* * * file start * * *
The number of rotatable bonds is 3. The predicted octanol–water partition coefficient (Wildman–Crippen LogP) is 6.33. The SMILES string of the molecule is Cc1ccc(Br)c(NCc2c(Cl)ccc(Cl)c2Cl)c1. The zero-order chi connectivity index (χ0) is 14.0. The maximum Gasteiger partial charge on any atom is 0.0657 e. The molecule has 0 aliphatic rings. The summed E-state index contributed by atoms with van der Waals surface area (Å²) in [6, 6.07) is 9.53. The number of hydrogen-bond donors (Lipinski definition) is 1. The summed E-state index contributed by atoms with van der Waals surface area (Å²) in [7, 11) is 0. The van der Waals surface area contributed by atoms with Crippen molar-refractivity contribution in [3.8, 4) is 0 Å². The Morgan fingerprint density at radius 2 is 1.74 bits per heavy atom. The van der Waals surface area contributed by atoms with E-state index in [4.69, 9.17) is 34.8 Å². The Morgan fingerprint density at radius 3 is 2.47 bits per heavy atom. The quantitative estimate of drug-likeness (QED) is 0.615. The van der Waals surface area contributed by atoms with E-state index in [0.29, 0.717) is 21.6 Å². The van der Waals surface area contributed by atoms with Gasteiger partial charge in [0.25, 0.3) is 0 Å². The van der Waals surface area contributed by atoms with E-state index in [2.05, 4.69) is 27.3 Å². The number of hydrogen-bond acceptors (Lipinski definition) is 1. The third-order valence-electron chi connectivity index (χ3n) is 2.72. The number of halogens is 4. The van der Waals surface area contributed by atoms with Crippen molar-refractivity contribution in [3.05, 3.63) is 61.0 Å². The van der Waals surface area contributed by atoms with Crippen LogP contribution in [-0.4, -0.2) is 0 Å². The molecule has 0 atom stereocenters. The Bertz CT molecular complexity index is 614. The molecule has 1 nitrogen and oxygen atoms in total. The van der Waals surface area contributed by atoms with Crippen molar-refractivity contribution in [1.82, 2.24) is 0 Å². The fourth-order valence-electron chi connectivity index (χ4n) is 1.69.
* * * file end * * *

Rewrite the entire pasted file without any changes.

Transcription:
The number of rotatable bonds is 3. The predicted octanol–water partition coefficient (Wildman–Crippen LogP) is 6.33. The SMILES string of the molecule is Cc1ccc(Br)c(NCc2c(Cl)ccc(Cl)c2Cl)c1. The zero-order chi connectivity index (χ0) is 14.0. The maximum Gasteiger partial charge on any atom is 0.0657 e. The molecule has 0 aliphatic rings. The summed E-state index contributed by atoms with van der Waals surface area (Å²) in [6, 6.07) is 9.53. The number of hydrogen-bond donors (Lipinski definition) is 1. The summed E-state index contributed by atoms with van der Waals surface area (Å²) in [7, 11) is 0. The van der Waals surface area contributed by atoms with Crippen molar-refractivity contribution in [3.8, 4) is 0 Å². The Morgan fingerprint density at radius 2 is 1.74 bits per heavy atom. The van der Waals surface area contributed by atoms with E-state index in [4.69, 9.17) is 34.8 Å². The Morgan fingerprint density at radius 3 is 2.47 bits per heavy atom. The quantitative estimate of drug-likeness (QED) is 0.615. The van der Waals surface area contributed by atoms with E-state index in [0.29, 0.717) is 21.6 Å². The van der Waals surface area contributed by atoms with Gasteiger partial charge in [0.25, 0.3) is 0 Å². The van der Waals surface area contributed by atoms with E-state index in [2.05, 4.69) is 27.3 Å². The number of hydrogen-bond acceptors (Lipinski definition) is 1. The third-order valence-electron chi connectivity index (χ3n) is 2.72. The number of halogens is 4. The van der Waals surface area contributed by atoms with Crippen molar-refractivity contribution in [3.05, 3.63) is 61.0 Å². The van der Waals surface area contributed by atoms with Crippen LogP contribution in [-0.4, -0.2) is 0 Å². The molecule has 0 atom stereocenters. The Bertz CT molecular complexity index is 614. The molecule has 1 nitrogen and oxygen atoms in total. The van der Waals surface area contributed by atoms with Crippen molar-refractivity contribution in [1.82, 2.24) is 0 Å². The fourth-order valence-electron chi connectivity index (χ4n) is 1.69.